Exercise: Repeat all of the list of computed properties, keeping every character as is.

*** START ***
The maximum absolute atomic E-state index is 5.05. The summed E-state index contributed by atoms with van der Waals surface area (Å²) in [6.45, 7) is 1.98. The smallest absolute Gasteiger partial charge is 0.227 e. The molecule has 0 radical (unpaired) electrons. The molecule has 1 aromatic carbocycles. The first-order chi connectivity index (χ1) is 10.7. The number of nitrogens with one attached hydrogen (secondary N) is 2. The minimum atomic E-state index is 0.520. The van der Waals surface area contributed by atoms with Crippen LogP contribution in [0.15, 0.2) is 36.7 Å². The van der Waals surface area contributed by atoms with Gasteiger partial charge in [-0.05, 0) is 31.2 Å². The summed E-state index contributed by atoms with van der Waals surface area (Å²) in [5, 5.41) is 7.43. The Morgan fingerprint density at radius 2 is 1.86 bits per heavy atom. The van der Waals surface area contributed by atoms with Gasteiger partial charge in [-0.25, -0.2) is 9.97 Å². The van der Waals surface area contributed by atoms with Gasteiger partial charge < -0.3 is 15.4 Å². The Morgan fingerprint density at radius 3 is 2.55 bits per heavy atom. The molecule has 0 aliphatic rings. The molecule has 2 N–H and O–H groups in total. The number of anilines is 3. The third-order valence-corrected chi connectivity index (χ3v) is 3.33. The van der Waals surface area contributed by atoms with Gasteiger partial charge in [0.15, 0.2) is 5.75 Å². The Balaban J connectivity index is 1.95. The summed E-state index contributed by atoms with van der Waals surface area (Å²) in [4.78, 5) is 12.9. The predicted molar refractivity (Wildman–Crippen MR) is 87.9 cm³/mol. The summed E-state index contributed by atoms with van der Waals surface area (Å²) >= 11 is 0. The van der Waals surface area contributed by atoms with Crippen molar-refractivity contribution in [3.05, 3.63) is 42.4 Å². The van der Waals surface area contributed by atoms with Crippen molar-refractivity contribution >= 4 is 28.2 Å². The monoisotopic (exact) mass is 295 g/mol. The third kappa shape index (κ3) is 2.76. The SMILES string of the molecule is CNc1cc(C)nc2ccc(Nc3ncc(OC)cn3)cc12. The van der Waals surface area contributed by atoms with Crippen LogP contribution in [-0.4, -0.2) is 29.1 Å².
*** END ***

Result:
The maximum absolute atomic E-state index is 5.05. The summed E-state index contributed by atoms with van der Waals surface area (Å²) in [6.45, 7) is 1.98. The smallest absolute Gasteiger partial charge is 0.227 e. The molecule has 0 radical (unpaired) electrons. The molecule has 1 aromatic carbocycles. The first-order chi connectivity index (χ1) is 10.7. The number of nitrogens with one attached hydrogen (secondary N) is 2. The minimum atomic E-state index is 0.520. The van der Waals surface area contributed by atoms with Crippen LogP contribution in [0.15, 0.2) is 36.7 Å². The van der Waals surface area contributed by atoms with Gasteiger partial charge in [-0.05, 0) is 31.2 Å². The summed E-state index contributed by atoms with van der Waals surface area (Å²) in [5, 5.41) is 7.43. The Morgan fingerprint density at radius 2 is 1.86 bits per heavy atom. The van der Waals surface area contributed by atoms with Gasteiger partial charge in [-0.25, -0.2) is 9.97 Å². The van der Waals surface area contributed by atoms with Gasteiger partial charge < -0.3 is 15.4 Å². The Morgan fingerprint density at radius 3 is 2.55 bits per heavy atom. The molecule has 0 aliphatic rings. The molecule has 2 N–H and O–H groups in total. The number of anilines is 3. The third-order valence-corrected chi connectivity index (χ3v) is 3.33. The van der Waals surface area contributed by atoms with Gasteiger partial charge in [0.15, 0.2) is 5.75 Å². The Balaban J connectivity index is 1.95. The summed E-state index contributed by atoms with van der Waals surface area (Å²) in [4.78, 5) is 12.9. The predicted molar refractivity (Wildman–Crippen MR) is 87.9 cm³/mol. The summed E-state index contributed by atoms with van der Waals surface area (Å²) >= 11 is 0. The van der Waals surface area contributed by atoms with Crippen molar-refractivity contribution in [3.05, 3.63) is 42.4 Å². The van der Waals surface area contributed by atoms with Crippen molar-refractivity contribution >= 4 is 28.2 Å². The monoisotopic (exact) mass is 295 g/mol. The third kappa shape index (κ3) is 2.76. The SMILES string of the molecule is CNc1cc(C)nc2ccc(Nc3ncc(OC)cn3)cc12. The van der Waals surface area contributed by atoms with Crippen LogP contribution in [-0.4, -0.2) is 29.1 Å².